|    Repeated failure     |        |    Repeated failure     |
       +-----<------<------<-----+        +-----<------<------<-----+


5.3.2.1.  State transition logic (U-mode)

   The state transition logic of the decompressor is much simpler than
   for the compressor side. It is also common for all the three modes of
   operation. Successful decompression will always move the decompressor
   to the Full Context state. Repeated failed decompression will force
   the decompressor to transit downwards to a lower state. The
   decompressor does not attempt to decompress headers at all in the No
   Context and Static Context states unless sufficient information is
   included in the packet itself.


5.3.2.2.  Decompression logic (U-mode)

   Decompression in unidirectional mode is carried out following three
   steps which are described in subsequent sections.


5.3.2.2.1.  Decide whether decompression is allowed

   In Full Context state, decompression may be attempted regardless of
   what kind of packet is received. However, for the other states
   decompression is not always allowed. In the No Context state, only IR
   packets, which carry the static information fields may be
   decompressed. Further, when in the Static Context state, only packets
   carrying a strong CRC can be decompressed (i.e., IR, IR-DYN, or UOR-2
   packets). If decompression may not be performed the packet is
   discarded, unless the optional delayed decompression mechanism is
   used, see section 6.1.


5.3.2.2.2.  Reconstruct and verify the header

   When reconstructing the header, the decompressor takes the header
   information already stored in the context, and updates it with the
   information received in current header.




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   The sequence number is reconstructing by replacing the sequence
   number LSBs in the context with those received in the header. The
   resulting value is then verified to be within the expected
   interpretation interval based on previously decompressed value v_ref,
   see chapter 4.5.1. If not within this interval, an interpretation
   adjustment should be applied by adding or subtracting Nxinterval_size
   to/from the reconstructed value. If the interpretation is adjusted,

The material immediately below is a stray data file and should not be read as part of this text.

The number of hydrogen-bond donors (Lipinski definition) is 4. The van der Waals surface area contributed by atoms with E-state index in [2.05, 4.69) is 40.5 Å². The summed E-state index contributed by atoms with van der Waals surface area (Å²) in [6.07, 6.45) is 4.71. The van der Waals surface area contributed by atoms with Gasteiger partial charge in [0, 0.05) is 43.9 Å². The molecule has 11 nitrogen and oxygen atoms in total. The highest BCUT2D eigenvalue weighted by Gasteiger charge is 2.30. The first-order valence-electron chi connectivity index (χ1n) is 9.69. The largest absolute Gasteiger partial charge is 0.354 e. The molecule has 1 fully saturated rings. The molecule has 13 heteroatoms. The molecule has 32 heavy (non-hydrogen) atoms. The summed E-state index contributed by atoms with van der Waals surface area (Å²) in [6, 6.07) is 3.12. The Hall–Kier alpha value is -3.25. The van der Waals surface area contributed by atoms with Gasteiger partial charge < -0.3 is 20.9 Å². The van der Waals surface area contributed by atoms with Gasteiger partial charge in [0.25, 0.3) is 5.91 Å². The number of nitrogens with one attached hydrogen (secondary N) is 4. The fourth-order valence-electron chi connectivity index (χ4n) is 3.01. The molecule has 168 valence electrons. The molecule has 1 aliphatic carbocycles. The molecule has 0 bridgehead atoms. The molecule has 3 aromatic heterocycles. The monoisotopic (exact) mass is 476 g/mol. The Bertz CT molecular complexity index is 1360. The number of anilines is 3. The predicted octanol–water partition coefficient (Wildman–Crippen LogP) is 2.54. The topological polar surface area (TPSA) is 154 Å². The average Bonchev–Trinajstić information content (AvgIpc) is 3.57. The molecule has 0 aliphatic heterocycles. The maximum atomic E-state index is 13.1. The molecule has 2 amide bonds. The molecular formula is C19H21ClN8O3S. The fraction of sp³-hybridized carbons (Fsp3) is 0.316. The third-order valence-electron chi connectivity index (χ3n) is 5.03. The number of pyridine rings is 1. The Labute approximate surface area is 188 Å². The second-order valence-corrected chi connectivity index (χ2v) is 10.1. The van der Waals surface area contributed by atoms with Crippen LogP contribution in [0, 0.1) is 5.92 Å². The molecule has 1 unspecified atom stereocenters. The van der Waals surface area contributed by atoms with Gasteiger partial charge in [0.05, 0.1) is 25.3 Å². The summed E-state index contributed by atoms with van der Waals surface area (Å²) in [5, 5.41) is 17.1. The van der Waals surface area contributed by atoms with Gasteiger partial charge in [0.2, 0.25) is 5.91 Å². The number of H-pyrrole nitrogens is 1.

the old value MUST be stored together with a flag telling that this
   happened. First when the next packet has been correctly decompressed,
   this flag can be reset and the old value discarded.

   If RTP Timestamp and IP Identification fields are not included in the
   received header, they are supposed to be calculated based on the
   sequence number. The IP Identifier is usually increasing with the
   same delta as the sequence number and the timestamp with the same
   delta times a fixed value. See chapters 4.5.3 and 4.5.5 for details
   about how these fields are encoded in compressed headers.

   When working in unidirectional mode, all decompressed headers carry a
   CRC which MUST be used to verify decompression.


5.3.2.2.3.  Actions upon CRC failure

   A mismatch in the 3-bit CRC can be caused by one or more of:

     1. residual bit errors in the current header,

     2. a damaged context due to residual bit errors in previous
        headers, or

     3. loss of many consecutive packets which causes the 4-bit SN LSB
        to wrap around without the compressor noticing this (which is,
        in essence, another kind of context damage).

   The 3-bit CRC present in some header formats will reliably detect
   context damage eventually, since the probability of undetected
   context damage decreases exponentially with each new header
   processed.  However, residual bit errors in the current header are
   only detected with good probability, not reliably.

   When a CRC mismatch is caused by residual bit errors in the current
   header (case 1 above), the decompressor should stay in its current
   state to avoid unnecessary loss of subsequent packets. On the other
   hand, when the mismatch is caused by a damaged context, the
   decompressor can attempt to repair the context but if that fails, it
   must move to a lower state to avoid delivering incorrect headers.
   When the mismatch is caused by long loss, the decompressor might
   attempt additional decompression attempts.





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   In the following sections the various actions to take in case of CRC
   failure are described in detail. If these mechanisms fail in finding
   the reason for the CRC mismatch, additional decompression attempts
   SHOULD NOT be performed.

5.3.2.2.3.1.  Correction of SN wrap-around

   If many consecutive packets are lost there will be a risk of sequence
   number LSB wrap around. The decompressor might be able to detect this
   situation and avoiding context damage by using a local clock. The
   following algorithm can be used:

     a.The decompressor notes the arrival time, a(i), of each incoming
       packet i. Arrival times of packets where decompression fails are
       discarded.

     b.When decompression fails, the decompressor computes INTERVAL =
       a(i) - a(i-1), i.e., the time elapsed between the arrival of the